Thursday, March 8, 2018

Evaluating the self-domestication hypothesis of human evolution

Marcelo R. Sánchez-Villagra and Carel P. Van Schaik
AAPA 2018, Meeting Program Abstracts
April 11-14, 2018
Early XXth century studies posited how the very traits that are so variable in humans are precisely those recorded as highly variable among domesticated species subject of intense selective breeding, as in dog breeds. The current version of the self-domestication hypothesis posits that the effects of selection against aggression in morphology, physiology, behavior and psychology reported for domestic animals operated in human evolution too. This hypothesis attempts to explain the behavioral and morphological changes in human evolution from the Middle Pleistocene to recent times, in particular, our reduced aggressiveness and the shortening of the upper facial skeleton and a reduction in brow ridge projection: these changes are tied to physiological changes connected to the rise of high levels of social tolerance and its cognitive consequences.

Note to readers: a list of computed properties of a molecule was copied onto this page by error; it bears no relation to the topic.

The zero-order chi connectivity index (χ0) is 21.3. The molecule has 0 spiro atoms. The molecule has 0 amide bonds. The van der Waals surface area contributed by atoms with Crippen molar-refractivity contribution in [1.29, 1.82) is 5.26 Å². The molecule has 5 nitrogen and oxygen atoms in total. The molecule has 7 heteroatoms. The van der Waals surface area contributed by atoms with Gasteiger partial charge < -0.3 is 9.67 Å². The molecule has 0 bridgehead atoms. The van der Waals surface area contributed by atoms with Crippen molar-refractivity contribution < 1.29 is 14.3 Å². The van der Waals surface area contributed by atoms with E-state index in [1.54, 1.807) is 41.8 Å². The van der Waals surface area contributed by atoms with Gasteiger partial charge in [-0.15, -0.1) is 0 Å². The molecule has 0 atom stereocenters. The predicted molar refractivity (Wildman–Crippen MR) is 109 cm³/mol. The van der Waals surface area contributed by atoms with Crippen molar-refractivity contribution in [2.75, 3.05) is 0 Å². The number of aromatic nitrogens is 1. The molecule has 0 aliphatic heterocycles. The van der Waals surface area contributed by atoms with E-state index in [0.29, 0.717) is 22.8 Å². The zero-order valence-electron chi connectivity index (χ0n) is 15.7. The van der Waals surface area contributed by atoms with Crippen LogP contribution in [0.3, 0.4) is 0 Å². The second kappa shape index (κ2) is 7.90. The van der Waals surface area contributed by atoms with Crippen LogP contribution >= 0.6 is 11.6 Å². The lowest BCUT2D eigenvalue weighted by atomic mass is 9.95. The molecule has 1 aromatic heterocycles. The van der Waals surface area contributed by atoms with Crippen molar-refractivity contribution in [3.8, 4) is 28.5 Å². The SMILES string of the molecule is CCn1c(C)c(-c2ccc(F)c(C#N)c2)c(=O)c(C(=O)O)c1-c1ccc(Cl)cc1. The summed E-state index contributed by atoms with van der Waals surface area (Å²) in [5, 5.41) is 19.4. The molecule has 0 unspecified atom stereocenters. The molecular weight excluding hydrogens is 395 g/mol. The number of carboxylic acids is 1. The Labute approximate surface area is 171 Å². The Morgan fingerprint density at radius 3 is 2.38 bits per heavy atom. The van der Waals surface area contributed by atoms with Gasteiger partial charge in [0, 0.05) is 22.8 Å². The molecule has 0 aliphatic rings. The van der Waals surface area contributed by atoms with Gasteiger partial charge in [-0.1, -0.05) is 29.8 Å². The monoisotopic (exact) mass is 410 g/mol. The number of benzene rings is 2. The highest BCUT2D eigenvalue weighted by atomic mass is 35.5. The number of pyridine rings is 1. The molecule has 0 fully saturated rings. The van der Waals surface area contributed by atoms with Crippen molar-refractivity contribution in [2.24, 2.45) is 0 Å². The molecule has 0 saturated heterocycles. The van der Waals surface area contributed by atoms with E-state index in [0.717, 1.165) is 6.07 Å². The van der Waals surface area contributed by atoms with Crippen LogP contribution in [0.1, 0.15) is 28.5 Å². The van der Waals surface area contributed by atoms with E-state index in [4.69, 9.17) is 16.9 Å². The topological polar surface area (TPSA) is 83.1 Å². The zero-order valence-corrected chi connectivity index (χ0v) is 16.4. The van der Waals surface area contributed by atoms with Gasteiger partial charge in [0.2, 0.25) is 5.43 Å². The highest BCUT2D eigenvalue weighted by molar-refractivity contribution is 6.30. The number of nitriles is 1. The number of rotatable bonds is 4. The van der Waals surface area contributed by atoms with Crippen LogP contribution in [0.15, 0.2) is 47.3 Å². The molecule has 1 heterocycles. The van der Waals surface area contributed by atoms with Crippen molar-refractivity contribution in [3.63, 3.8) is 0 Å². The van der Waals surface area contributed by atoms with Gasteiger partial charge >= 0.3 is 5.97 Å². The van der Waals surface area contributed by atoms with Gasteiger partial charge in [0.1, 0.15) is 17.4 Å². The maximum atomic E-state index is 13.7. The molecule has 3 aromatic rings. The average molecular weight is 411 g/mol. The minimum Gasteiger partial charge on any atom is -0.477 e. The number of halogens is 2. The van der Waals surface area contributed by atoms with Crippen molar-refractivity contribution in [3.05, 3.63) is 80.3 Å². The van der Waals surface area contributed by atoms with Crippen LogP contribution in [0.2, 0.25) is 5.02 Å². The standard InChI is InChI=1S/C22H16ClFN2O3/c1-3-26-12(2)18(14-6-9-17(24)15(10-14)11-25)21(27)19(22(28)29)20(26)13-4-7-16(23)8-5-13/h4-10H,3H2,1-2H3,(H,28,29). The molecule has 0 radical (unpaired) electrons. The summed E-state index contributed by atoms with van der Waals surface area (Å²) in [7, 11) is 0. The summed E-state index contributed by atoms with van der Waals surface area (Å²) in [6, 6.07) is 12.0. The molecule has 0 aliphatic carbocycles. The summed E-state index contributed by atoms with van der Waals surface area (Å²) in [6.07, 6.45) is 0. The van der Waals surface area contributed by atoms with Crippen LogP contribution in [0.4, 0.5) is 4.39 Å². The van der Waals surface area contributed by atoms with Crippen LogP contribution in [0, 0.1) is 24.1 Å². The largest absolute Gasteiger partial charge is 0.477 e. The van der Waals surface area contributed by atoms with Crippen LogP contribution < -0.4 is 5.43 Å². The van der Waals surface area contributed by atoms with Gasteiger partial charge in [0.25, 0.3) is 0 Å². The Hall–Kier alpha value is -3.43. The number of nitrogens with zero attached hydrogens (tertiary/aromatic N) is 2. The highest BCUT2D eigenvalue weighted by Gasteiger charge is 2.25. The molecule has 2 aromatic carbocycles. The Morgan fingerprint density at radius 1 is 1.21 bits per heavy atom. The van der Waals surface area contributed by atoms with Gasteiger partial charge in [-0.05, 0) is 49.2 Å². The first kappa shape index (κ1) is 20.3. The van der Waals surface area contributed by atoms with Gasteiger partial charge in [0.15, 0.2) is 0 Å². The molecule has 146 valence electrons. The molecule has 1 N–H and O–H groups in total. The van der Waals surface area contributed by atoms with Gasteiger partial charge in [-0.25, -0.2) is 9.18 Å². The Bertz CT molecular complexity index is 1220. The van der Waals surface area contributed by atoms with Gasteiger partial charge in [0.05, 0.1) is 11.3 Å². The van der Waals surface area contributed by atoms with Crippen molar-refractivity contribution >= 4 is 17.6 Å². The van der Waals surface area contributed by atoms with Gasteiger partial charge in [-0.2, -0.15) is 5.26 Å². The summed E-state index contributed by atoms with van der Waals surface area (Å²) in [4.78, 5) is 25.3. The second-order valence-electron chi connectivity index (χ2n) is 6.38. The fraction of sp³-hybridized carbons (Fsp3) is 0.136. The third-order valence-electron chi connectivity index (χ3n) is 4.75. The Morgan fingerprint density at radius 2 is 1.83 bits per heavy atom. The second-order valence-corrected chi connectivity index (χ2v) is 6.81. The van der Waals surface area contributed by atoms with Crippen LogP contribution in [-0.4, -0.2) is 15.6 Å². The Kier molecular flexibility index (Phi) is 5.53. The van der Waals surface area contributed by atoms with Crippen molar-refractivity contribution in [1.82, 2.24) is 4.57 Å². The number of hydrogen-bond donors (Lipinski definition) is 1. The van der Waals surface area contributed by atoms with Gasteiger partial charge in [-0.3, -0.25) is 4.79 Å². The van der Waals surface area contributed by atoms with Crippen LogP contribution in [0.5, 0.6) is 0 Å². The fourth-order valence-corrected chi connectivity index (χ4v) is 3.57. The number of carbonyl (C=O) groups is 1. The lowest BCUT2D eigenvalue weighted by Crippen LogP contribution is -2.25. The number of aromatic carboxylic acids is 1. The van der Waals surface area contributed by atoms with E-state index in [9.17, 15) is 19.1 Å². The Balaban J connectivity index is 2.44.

Unfortunately, the self-domestication hypothesis cannot easily be reconciled with the complex and multivariate empirical record of morphological features of humans. Its full evaluation requires (1) data on rate and variation in human evolution (currently lacking); (2) specification of the time window (if the Holocene is included, the confounding effects of agriculture and sedentary life must be removed); (3) a complete test of the neural crest mechanisms that would be associated with the coupling of traits in domestication (hardly testable for mammals, and although testable in chickens using developmental genetics tools, this model may not be applicable to a primate, because clades of tetrapods vary in the relation between neural crest development and adult morphology).

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